Location: Fruit and Vegetable Insect Research
Title: Seasonal patterns of capture of Helicoverpa zea (Boddie) and Heliothis phloxiphaga (Grote and Robinson)(Lepidoptera: Noctuidae) in pheromone traps in Washington State Authors
|DE Camelo, Leonardo - WA STATE UNIVERSITY|
|Zack, Richard - WA STATE UNIVERSITY|
|Smithhisler, Connie -|
Submitted to: Journal of British Columbia Entomological Society
Publication Type: Peer Reviewed Journal
Publication Acceptance Date: September 1, 2011
Publication Date: December 30, 2011
Citation: De Camelo, L.A., Adams, T.B., Landolt, P.J., Zack, R.S., Smithhisler, C. 2011. Seasonal patterns of capture of Helicoverpa zea (Boddie) and Heliothis phloxiphaga (Grote and Robinson)(Lepidoptera: Noctuidae) in pheromone traps in Washington State. Journal of British Columbia Entomological Society. 108:3-10. Interpretive Summary: The corn earworm moth is a pest of numerous crops. A sex pheromone is used in traps to determine its presence and abundance so that pesticides and other pest management methods can be used most efficiently. However, growers may also capture large numbers of a related non-pest moth, Heliothis phloxiphaga, in the same traps, leading to errors and unnecessary pesticide sprays. Researchers at the USDA-ARS laboratory in Wapato, Washington, in collaboration with scientists at Washington State University, Pullman, WA used sex pheromones of the two moths, and a feeding attractant, to determine the seasonal abundances of the two species in intensive agricultural areas of south central Washington. They determined that the corn earworm moth begins to fly about 6 weeks later than H. phloxiphaga in the spring, and flies about 6 weeks later in the autumn. This information will help growers understand when to be concerned about discriminating between these two moths in their monitoring traps.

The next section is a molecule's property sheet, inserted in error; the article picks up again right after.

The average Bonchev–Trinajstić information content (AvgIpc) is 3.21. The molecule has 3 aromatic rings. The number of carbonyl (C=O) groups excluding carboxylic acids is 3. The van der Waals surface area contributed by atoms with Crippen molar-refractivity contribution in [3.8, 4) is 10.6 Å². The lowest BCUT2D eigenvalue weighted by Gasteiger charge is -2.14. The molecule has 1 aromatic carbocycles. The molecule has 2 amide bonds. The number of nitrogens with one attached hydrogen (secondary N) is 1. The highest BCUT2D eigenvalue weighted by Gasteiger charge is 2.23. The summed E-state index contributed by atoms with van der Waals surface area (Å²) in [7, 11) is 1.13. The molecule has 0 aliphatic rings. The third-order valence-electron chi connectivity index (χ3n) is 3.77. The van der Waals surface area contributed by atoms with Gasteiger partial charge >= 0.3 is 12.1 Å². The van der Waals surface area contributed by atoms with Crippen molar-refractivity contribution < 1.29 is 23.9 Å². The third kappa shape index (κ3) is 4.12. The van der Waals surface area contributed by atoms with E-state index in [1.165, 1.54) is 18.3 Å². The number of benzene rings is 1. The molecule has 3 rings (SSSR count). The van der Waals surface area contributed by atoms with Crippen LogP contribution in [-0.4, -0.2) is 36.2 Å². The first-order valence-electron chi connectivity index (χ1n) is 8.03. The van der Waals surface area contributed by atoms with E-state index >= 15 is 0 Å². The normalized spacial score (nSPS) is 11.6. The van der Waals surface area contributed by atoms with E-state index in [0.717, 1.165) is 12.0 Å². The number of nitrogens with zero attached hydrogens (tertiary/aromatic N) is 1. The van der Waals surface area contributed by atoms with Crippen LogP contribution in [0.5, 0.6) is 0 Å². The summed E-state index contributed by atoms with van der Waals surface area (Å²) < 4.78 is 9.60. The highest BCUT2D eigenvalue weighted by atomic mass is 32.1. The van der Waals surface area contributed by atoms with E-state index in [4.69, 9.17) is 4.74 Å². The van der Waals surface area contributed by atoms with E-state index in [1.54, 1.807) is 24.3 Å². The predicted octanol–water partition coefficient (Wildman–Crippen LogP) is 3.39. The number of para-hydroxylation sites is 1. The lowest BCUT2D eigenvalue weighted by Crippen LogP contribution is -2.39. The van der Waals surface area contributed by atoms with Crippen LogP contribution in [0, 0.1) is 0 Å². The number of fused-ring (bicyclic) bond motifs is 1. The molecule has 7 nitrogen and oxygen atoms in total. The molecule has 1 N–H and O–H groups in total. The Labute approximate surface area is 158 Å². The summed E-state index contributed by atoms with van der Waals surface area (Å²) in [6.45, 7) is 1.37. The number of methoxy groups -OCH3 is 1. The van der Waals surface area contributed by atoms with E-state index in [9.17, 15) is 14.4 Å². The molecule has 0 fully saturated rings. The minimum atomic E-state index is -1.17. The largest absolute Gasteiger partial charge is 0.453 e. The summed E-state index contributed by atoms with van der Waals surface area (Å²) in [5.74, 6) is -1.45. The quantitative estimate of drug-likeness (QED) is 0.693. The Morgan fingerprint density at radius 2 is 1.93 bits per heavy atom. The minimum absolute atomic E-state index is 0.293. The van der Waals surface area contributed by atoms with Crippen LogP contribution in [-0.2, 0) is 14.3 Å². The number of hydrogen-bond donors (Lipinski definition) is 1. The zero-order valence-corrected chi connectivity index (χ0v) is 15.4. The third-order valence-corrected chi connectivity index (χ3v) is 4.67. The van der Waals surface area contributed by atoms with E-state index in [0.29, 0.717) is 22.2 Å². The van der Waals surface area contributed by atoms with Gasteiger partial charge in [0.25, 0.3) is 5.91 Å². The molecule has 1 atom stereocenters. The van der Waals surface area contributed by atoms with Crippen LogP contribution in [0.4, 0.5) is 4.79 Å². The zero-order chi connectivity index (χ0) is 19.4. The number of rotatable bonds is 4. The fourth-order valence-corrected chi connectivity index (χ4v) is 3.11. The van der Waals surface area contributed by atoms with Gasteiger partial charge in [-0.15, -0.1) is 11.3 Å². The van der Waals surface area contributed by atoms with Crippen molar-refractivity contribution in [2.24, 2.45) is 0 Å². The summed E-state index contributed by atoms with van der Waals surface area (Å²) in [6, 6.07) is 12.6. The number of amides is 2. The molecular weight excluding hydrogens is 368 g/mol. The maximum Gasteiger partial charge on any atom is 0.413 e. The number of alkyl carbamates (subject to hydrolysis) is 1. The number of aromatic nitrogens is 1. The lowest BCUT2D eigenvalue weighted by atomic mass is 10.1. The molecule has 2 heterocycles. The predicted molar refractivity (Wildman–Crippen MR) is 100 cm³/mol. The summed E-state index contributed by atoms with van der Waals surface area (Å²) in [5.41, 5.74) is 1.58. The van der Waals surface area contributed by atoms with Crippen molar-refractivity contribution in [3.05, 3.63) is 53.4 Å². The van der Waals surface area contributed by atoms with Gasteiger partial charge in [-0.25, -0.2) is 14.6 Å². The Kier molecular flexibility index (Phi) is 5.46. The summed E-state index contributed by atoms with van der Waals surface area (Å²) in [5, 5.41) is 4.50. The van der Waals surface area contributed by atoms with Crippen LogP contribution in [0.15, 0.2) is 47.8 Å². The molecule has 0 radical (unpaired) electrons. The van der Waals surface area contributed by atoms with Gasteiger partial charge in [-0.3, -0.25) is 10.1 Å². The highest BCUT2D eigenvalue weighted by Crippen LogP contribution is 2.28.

Technical Abstract: In each of the 6 years of this study in south central Washington state, male corn earworm moths, Helicoverpa zea (Boddie), first appeared in pheromone traps in late May to early June, and were present continuously until mid to late October. Maximum numbers of corn earworm moths captured in pheromone traps were generally from early/mid August into late August or early September. A smaller peak of corn earworm moth activity was sometimes evident in late June/early July. Male Heliothis phloxiphaga (Grote and Robinson) moths first appeared in pheromone traps in April, and were generally present throughout the season until mid to late September. Two peaks of numbers of H. phloxiphaga males in pheromone traps for each year of the study indicate two generations per season; with one flight of moths mainly in June and the other mainly in August. Numbers of corn earworm moths in floral lure traps were 1 to 3 % of the numbers captured in pheromone traps, but included many females. Numbers of H. phloxiphaga moths captured in floral lure traps were 5 to 16% of the numbers captured in pheromone traps. Corn earworm moths trapped with the floral lure included females, with a sex ratio of 1 females to 1.3 males.